Again, I would be interested in seeing how these statistics would change if they were to factor in illegal immigration from Mexico into the United States, but the data remains promising. Mexico has the potential to be an economic powerhouse, and hopefully will utilize this potential sooner rather than later. Although rampant corruption remains in the nation's politics and reinforcement agencies, a strong Mexican economy will ultimately deescalate the violence by stripping the cartels of their strongest allure- well-paying employment for uneducated young men. A stronger Mexican economy will also undoubtedly help the US in terms of trade, as well as reducing the rate of cartel-related violence in the southern regions of the nation. With so many Americans today rallying around Trump's racially-charged rants on Mexican immigration, it brings a smile to my face that we are currently sending more Americans to take Mexican jobs than they are sending our way. The hypocrisy of these politicians and their policies are laughable.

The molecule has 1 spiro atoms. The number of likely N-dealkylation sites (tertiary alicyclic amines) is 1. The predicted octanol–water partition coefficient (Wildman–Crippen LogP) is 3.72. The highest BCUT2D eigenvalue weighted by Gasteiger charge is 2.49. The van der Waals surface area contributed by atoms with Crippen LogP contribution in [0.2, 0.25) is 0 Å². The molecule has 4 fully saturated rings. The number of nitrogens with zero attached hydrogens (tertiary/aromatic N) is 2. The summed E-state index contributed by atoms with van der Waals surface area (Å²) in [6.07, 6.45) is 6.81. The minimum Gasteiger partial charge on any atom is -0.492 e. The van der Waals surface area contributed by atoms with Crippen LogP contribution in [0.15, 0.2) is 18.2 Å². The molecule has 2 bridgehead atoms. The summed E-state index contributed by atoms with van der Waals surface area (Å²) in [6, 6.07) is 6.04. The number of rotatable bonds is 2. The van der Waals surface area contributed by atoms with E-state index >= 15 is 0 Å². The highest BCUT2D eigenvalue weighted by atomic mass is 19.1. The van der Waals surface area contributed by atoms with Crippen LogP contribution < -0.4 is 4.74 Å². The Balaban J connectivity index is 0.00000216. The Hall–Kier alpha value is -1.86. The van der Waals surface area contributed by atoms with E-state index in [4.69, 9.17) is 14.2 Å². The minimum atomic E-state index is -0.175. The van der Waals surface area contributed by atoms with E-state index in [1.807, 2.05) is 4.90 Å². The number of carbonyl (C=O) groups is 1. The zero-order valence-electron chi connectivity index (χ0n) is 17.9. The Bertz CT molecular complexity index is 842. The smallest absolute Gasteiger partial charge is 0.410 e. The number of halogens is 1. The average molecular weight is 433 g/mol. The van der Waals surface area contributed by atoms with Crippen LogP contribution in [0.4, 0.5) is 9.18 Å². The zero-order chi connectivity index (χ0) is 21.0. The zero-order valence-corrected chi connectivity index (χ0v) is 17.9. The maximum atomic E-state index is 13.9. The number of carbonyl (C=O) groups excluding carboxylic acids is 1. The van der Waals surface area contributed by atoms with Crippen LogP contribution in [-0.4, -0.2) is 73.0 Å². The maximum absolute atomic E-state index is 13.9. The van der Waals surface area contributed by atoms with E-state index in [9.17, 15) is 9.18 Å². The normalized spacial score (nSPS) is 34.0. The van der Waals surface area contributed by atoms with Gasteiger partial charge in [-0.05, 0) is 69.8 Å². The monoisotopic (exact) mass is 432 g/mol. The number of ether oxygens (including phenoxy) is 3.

BrianCaldwell7's curator insight, April 5, 2016 8:20 AM

I’ve posted earlier about the end of cheap China; the rising cost of doing business in China coupled with the higher transportation costs to get goods to North American and European markets have made manufacturing in Mexican much more competitive on the global market.  Many investors are turning to Mexico as an emerging land of opportunity and Mexico is now a destination for migrants.  This is still a new pattern:  only 1 percent of the country is foreign-born compared to the 13 percent that you would see in the United States.  Mexican migration to the United States has stabilized; about as many Mexicans have moved to the U.S. (2005-2010) as those that have moved south of the border.


Tags: Mexico, industry, location, place, migration.